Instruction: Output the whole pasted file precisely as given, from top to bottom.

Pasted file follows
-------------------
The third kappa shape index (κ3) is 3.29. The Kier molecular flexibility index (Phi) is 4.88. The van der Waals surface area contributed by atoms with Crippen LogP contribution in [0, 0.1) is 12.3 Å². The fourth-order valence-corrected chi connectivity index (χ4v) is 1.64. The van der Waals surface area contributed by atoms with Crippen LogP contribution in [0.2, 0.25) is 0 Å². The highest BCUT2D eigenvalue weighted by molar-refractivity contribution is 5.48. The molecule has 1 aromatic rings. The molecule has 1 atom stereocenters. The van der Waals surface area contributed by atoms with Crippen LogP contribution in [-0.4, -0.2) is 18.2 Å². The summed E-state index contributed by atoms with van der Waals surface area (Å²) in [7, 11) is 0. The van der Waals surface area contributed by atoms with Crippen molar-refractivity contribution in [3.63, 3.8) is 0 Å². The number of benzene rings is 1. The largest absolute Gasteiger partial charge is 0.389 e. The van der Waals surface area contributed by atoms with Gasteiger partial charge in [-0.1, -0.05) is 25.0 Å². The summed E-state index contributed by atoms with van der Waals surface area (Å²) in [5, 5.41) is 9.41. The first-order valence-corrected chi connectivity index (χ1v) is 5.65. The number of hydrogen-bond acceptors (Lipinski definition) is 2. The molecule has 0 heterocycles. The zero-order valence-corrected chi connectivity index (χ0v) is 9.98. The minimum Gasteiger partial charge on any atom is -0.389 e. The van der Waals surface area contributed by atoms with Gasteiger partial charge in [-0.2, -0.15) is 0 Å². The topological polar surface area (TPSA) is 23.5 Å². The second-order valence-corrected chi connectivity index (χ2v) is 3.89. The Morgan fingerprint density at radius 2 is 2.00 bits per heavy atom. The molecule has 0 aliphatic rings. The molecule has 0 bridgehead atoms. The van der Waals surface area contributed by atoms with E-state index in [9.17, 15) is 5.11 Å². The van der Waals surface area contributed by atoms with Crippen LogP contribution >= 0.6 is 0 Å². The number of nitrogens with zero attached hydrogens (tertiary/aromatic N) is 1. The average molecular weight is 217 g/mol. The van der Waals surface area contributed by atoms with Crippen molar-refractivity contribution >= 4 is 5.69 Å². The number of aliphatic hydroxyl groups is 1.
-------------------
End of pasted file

The third kappa shape index (κ3) is 3.29. The Kier molecular flexibility index (Phi) is 4.88. The van der Waals surface area contributed by atoms with Crippen LogP contribution in [0, 0.1) is 12.3 Å². The fourth-order valence-corrected chi connectivity index (χ4v) is 1.64. The van der Waals surface area contributed by atoms with Crippen LogP contribution in [0.2, 0.25) is 0 Å². The highest BCUT2D eigenvalue weighted by molar-refractivity contribution is 5.48. The molecule has 1 aromatic rings. The molecule has 1 atom stereocenters. The van der Waals surface area contributed by atoms with Crippen LogP contribution in [-0.4, -0.2) is 18.2 Å². The summed E-state index contributed by atoms with van der Waals surface area (Å²) in [7, 11) is 0. The van der Waals surface area contributed by atoms with Crippen molar-refractivity contribution in [3.63, 3.8) is 0 Å². The number of benzene rings is 1. The largest absolute Gasteiger partial charge is 0.389 e. The van der Waals surface area contributed by atoms with Gasteiger partial charge in [-0.1, -0.05) is 25.0 Å². The summed E-state index contributed by atoms with van der Waals surface area (Å²) in [5, 5.41) is 9.41. The first-order valence-corrected chi connectivity index (χ1v) is 5.65. The number of hydrogen-bond acceptors (Lipinski definition) is 2. The molecule has 0 heterocycles. The zero-order valence-corrected chi connectivity index (χ0v) is 9.98. The minimum Gasteiger partial charge on any atom is -0.389 e. The van der Waals surface area contributed by atoms with Gasteiger partial charge in [-0.2, -0.15) is 0 Å². The topological polar surface area (TPSA) is 23.5 Å². The second-order valence-corrected chi connectivity index (χ2v) is 3.89. The Morgan fingerprint density at radius 2 is 2.00 bits per heavy atom. The molecule has 0 aliphatic rings. The molecule has 0 bridgehead atoms. The van der Waals surface area contributed by atoms with E-state index in [9.17, 15) is 5.11 Å². The van der Waals surface area contributed by atoms with Crippen LogP contribution >= 0.6 is 0 Å². The number of nitrogens with zero attached hydrogens (tertiary/aromatic N) is 1. The average molecular weight is 217 g/mol. The van der Waals surface area contributed by atoms with Crippen molar-refractivity contribution >= 4 is 5.69 Å². The number of aliphatic hydroxyl groups is 1.